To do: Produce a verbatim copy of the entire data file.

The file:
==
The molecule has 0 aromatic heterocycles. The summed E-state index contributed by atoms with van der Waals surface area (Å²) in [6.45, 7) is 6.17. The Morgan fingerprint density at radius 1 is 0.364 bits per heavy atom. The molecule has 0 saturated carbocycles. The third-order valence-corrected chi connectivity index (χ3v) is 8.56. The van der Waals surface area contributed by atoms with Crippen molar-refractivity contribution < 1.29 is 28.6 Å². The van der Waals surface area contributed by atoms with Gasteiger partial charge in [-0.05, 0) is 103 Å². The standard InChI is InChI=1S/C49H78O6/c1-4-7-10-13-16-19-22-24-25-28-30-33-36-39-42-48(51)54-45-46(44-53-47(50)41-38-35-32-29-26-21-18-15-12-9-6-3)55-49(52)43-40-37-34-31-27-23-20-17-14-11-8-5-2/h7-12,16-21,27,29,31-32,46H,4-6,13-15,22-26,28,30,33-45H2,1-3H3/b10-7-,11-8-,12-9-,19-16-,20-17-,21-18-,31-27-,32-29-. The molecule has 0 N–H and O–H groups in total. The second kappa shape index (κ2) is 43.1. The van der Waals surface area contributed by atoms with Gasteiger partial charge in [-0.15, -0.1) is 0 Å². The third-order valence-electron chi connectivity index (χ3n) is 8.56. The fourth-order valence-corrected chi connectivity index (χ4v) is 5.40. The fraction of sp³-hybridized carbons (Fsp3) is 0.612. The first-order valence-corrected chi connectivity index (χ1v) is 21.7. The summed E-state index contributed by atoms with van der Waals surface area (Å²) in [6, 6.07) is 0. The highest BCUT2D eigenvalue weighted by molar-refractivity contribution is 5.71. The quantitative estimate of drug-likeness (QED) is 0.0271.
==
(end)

The molecule has 0 aromatic heterocycles. The summed E-state index contributed by atoms with van der Waals surface area (Å²) in [6.45, 7) is 6.17. The Morgan fingerprint density at radius 1 is 0.364 bits per heavy atom. The molecule has 0 saturated carbocycles. The third-order valence-corrected chi connectivity index (χ3v) is 8.56. The van der Waals surface area contributed by atoms with Crippen molar-refractivity contribution < 1.29 is 28.6 Å². The van der Waals surface area contributed by atoms with Gasteiger partial charge in [-0.05, 0) is 103 Å². The standard InChI is InChI=1S/C49H78O6/c1-4-7-10-13-16-19-22-24-25-28-30-33-36-39-42-48(51)54-45-46(44-53-47(50)41-38-35-32-29-26-21-18-15-12-9-6-3)55-49(52)43-40-37-34-31-27-23-20-17-14-11-8-5-2/h7-12,16-21,27,29,31-32,46H,4-6,13-15,22-26,28,30,33-45H2,1-3H3/b10-7-,11-8-,12-9-,19-16-,20-17-,21-18-,31-27-,32-29-. The molecule has 0 N–H and O–H groups in total. The second kappa shape index (κ2) is 43.1. The van der Waals surface area contributed by atoms with Gasteiger partial charge in [-0.15, -0.1) is 0 Å². The third-order valence-electron chi connectivity index (χ3n) is 8.56. The fourth-order valence-corrected chi connectivity index (χ4v) is 5.40. The fraction of sp³-hybridized carbons (Fsp3) is 0.612. The first-order valence-corrected chi connectivity index (χ1v) is 21.7. The summed E-state index contributed by atoms with van der Waals surface area (Å²) in [6, 6.07) is 0. The highest BCUT2D eigenvalue weighted by molar-refractivity contribution is 5.71. The quantitative estimate of drug-likeness (QED) is 0.0271.